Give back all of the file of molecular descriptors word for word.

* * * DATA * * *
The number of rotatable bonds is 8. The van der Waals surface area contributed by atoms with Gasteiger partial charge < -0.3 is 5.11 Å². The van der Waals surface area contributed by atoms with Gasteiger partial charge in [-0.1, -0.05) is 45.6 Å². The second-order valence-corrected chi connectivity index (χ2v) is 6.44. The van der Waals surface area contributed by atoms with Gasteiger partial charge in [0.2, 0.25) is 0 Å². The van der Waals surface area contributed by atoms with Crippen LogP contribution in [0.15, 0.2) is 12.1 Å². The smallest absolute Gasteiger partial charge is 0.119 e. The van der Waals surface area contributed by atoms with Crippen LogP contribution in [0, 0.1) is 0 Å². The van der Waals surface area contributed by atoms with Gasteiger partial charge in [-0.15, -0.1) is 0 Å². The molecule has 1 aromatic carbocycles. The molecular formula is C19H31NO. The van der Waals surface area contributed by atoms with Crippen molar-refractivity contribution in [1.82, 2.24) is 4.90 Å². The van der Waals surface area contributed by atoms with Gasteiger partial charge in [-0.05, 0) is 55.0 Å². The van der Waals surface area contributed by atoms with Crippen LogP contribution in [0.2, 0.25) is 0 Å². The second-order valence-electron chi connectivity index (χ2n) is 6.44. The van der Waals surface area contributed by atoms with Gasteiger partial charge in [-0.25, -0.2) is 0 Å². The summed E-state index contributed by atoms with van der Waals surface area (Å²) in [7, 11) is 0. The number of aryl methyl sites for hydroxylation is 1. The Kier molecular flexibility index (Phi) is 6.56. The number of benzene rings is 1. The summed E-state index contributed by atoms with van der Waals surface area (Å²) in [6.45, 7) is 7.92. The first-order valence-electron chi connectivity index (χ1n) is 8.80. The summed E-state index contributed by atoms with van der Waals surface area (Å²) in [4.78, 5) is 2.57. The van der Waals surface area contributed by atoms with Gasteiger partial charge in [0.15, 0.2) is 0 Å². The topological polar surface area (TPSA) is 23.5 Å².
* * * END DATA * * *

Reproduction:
The number of rotatable bonds is 8. The van der Waals surface area contributed by atoms with Gasteiger partial charge < -0.3 is 5.11 Å². The van der Waals surface area contributed by atoms with Gasteiger partial charge in [-0.1, -0.05) is 45.6 Å². The second-order valence-corrected chi connectivity index (χ2v) is 6.44. The van der Waals surface area contributed by atoms with Gasteiger partial charge in [0.2, 0.25) is 0 Å². The van der Waals surface area contributed by atoms with Crippen LogP contribution in [0.15, 0.2) is 12.1 Å². The smallest absolute Gasteiger partial charge is 0.119 e. The van der Waals surface area contributed by atoms with Crippen LogP contribution in [0, 0.1) is 0 Å². The van der Waals surface area contributed by atoms with Gasteiger partial charge in [-0.15, -0.1) is 0 Å². The molecule has 1 aromatic carbocycles. The molecular formula is C19H31NO. The van der Waals surface area contributed by atoms with Crippen molar-refractivity contribution in [1.82, 2.24) is 4.90 Å². The van der Waals surface area contributed by atoms with Gasteiger partial charge in [-0.05, 0) is 55.0 Å². The van der Waals surface area contributed by atoms with Crippen LogP contribution in [0.2, 0.25) is 0 Å². The second-order valence-electron chi connectivity index (χ2n) is 6.44. The van der Waals surface area contributed by atoms with Gasteiger partial charge in [-0.25, -0.2) is 0 Å². The summed E-state index contributed by atoms with van der Waals surface area (Å²) in [7, 11) is 0. The number of aryl methyl sites for hydroxylation is 1. The Kier molecular flexibility index (Phi) is 6.56. The number of benzene rings is 1. The summed E-state index contributed by atoms with van der Waals surface area (Å²) in [6.45, 7) is 7.92. The first-order valence-electron chi connectivity index (χ1n) is 8.80. The summed E-state index contributed by atoms with van der Waals surface area (Å²) in [4.78, 5) is 2.57. The van der Waals surface area contributed by atoms with Gasteiger partial charge in [0.15, 0.2) is 0 Å². The topological polar surface area (TPSA) is 23.5 Å².